Douglas Berry – The Man

Posted by Ben Angus On July 18, 2010 Comments Off on Douglas Berry – The Man

Photographs by Eric Dale unless otherwise stated

Douglas’s Favourite Picture. He felt it looked so real with his Highland loco No 6 approaches Dava Station from Forres with a train of empty cattle wagons for Grantown sidings.

Operated as part of The DAVA Project

Douglas Berry

You only have to look at the faces of young children at model railway exhibitions to see how fascinated they are with trains. As they get older, the fascination wanes, and only a minority continue their love affair with the iron road. For a select few, railways become a passion, a major part of their lives, and their world revolves around the study of the lines and companies that have served us for more than two centuries. Such a man was Douglas Berry.

As a teenager, he didn’t allow the lack of proprietary models to discourage him, so he started scratchbuilding his own, creating a small empire – the Shieldarroch Railway – several vehicles of which have survived to this day.

His knowledge of railways was immense, developed by broad and deep reading. His first love was the Great North of Scotland, but the Highland and other Scottish lines followed, as well as the Welsh companies and those in the north-east of England. He was heavily involved in various Heritage Railway societies, particularly the ‘Strathspey Railway’ where he worked as a station master at Broomhill.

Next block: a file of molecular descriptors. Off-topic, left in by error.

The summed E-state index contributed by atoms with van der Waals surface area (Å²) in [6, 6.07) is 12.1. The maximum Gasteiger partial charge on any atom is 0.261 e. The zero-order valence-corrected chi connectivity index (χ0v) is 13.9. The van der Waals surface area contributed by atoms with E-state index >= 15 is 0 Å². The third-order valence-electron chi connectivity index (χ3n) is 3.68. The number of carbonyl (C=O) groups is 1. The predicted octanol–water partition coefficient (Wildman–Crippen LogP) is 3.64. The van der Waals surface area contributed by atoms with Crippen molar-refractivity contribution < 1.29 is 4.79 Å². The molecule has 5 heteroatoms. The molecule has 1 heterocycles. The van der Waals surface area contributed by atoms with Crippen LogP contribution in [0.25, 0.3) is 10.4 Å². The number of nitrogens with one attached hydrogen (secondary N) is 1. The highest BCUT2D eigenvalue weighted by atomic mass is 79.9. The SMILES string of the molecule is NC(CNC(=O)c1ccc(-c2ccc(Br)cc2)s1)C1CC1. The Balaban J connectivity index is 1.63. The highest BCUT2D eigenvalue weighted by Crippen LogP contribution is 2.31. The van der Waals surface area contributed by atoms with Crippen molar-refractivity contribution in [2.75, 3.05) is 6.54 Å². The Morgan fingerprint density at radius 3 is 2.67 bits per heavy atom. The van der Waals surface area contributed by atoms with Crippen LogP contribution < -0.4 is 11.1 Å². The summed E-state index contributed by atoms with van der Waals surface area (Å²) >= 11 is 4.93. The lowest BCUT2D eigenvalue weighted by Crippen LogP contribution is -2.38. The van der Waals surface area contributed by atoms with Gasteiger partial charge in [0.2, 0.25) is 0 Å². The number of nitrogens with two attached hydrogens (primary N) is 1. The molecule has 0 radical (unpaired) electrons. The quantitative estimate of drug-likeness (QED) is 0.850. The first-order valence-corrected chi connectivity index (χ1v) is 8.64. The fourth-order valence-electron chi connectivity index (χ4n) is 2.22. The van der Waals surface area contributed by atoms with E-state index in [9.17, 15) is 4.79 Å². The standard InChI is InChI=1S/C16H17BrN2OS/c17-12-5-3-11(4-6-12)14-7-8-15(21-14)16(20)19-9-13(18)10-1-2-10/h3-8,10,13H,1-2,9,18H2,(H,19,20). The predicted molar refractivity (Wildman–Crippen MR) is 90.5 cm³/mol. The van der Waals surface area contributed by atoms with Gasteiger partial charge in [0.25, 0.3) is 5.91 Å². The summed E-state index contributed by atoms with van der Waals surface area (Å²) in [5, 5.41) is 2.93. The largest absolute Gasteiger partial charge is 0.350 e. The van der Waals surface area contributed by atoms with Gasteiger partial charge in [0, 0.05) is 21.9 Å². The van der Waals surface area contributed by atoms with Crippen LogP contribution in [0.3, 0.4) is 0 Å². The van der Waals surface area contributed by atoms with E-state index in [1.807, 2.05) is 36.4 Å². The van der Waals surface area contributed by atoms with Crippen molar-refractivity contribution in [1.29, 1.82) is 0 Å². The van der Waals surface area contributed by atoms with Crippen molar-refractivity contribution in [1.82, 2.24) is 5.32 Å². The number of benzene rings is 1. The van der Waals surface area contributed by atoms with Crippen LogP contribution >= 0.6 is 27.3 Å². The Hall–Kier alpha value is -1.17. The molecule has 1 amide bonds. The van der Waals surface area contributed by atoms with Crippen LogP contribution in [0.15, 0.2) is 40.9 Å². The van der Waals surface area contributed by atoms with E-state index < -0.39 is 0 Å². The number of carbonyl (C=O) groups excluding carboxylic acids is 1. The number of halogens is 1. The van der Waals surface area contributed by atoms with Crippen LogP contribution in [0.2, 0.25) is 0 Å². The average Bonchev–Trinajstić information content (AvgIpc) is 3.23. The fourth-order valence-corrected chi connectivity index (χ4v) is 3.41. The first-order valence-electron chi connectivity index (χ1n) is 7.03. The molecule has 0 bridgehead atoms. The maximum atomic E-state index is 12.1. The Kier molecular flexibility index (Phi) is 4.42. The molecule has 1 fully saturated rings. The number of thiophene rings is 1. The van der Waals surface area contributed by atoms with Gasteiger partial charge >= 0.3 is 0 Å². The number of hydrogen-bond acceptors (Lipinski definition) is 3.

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An ardent supporter of the renowned ‘Kennedy Collection’, becoming a trustee to ensure these valuable items were not lost to the model railway fraternity. He skilfully adapted proprietary stock to create an image of the lines of yesteryear, and it is cheering to think that, despite his death, his models live on.

The DAVA scene will continue to delight Elgin Model Railway Club members and public alike, as much of Douglas’s stock has been purchased by members with the intention of maintaining and preserving his memory. Therefore, enjoy the Berry Collection, and become again the small child fascinated by the sight of a railway train.

By Ken McKee

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